Infrared prism objective available at TNG

The infrared multi-mode instrument of TNG, NICS, can now perform low resolution spectroscopic observations using the Amici prism in slit-less mode. The frame format is similar to classical prism-objective images, an example is given in the figure below.

Raw Images

Characteristics and performances

Field of view 3.5 x 4.2 arcmin  
Spectral coverage 0.9-1.75 microns Long wavelength cutoff set by SW filter
Dispersion (Å/pixel) 100 (H), 80 (J), 55 (1mic)  
Resolving power 40 for 1" seeing Scales with 1/seeing
Zero points 18.4 (H), 18.5 (J), 18.4 (1mic) mag for 1 ADU/sec/pix on 1D extracted spectrum
Lim. magnitude (10 sigma) 17.0 + 1.25 log(Tint/20min) - 1.25 log(seeing/1") + 1.25 log(Npix)
    The limiting magnitudes (10 sigma) are in Vega units and are the same in the H, J and 1mic bands
    Tint is the total integration time
    Npix is the number of rebinned/smoothed pixels along dispersion in the 1D spectrum.

Data acquisition

The instrument setup corresponds to the low-resolution mode with the Amici, slit-less and SW attenuator. The array should be set to detector integration time DIT=30sec and NDIT=3. To correct for the spectral overlapping of nearby objects it is convenient taking 2 series of prism-objective frames at position angles PA=0 and PA=90 degrees. An H image should also be taken to better recognize and position the objects in the field.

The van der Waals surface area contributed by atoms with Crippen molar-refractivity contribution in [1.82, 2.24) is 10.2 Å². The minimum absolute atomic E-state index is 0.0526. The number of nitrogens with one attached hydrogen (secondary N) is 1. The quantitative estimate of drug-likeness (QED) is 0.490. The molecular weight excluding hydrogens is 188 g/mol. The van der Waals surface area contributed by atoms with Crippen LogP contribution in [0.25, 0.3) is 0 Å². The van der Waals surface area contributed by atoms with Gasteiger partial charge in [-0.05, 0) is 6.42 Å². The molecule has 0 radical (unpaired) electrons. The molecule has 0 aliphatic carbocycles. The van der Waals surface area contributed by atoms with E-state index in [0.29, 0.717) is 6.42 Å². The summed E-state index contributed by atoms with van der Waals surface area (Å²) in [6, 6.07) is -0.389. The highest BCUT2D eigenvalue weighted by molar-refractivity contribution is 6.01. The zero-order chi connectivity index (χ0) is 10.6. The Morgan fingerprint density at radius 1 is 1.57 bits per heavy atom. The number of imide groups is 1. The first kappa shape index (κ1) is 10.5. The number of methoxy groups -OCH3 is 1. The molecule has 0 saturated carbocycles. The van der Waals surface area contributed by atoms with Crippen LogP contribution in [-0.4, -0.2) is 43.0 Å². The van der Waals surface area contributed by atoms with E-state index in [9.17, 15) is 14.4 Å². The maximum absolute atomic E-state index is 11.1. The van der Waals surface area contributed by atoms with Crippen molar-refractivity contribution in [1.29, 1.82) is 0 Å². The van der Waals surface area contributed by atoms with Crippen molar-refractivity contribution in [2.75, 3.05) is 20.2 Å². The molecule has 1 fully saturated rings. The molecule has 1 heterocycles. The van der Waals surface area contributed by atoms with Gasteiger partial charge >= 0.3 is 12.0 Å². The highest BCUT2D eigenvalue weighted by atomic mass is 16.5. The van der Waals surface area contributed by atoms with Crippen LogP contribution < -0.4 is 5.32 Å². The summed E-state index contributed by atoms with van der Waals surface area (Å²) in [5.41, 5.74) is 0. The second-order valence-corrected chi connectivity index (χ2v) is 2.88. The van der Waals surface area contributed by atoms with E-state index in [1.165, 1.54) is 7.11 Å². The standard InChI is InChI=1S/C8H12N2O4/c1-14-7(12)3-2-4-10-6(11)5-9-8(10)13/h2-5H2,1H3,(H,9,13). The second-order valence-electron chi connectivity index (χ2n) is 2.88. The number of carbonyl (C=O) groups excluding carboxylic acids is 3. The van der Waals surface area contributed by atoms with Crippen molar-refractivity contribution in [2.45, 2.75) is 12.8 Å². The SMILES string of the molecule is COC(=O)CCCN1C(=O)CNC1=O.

Data reduction

The 2D frames can be sky-subtracted and aligned as normal images using e.g. the snap reduction package. The extracted spectra can be wavelength calibrated using the Amici look-up table described in the NICS documentation and shifting the pixel vector by, to a first approximation, (Xcen-530); Xcen being the X-position of the object in the non-dispersed image. The calibration can be then refined by matching the 1.75 micron cutoff and the deep atmospheric absorption band at 1.37 microns. A first-order flux calibration can be obtained using the above zero-points which, given the good instrumental stability, are not expected to vary by more than +/-0.1 mag even on long time scales. More accurate flux calibration can be obtained by separately measuring standard stars. The atmospheric absorption features can be corrected using spectra of other stars in the same field/image.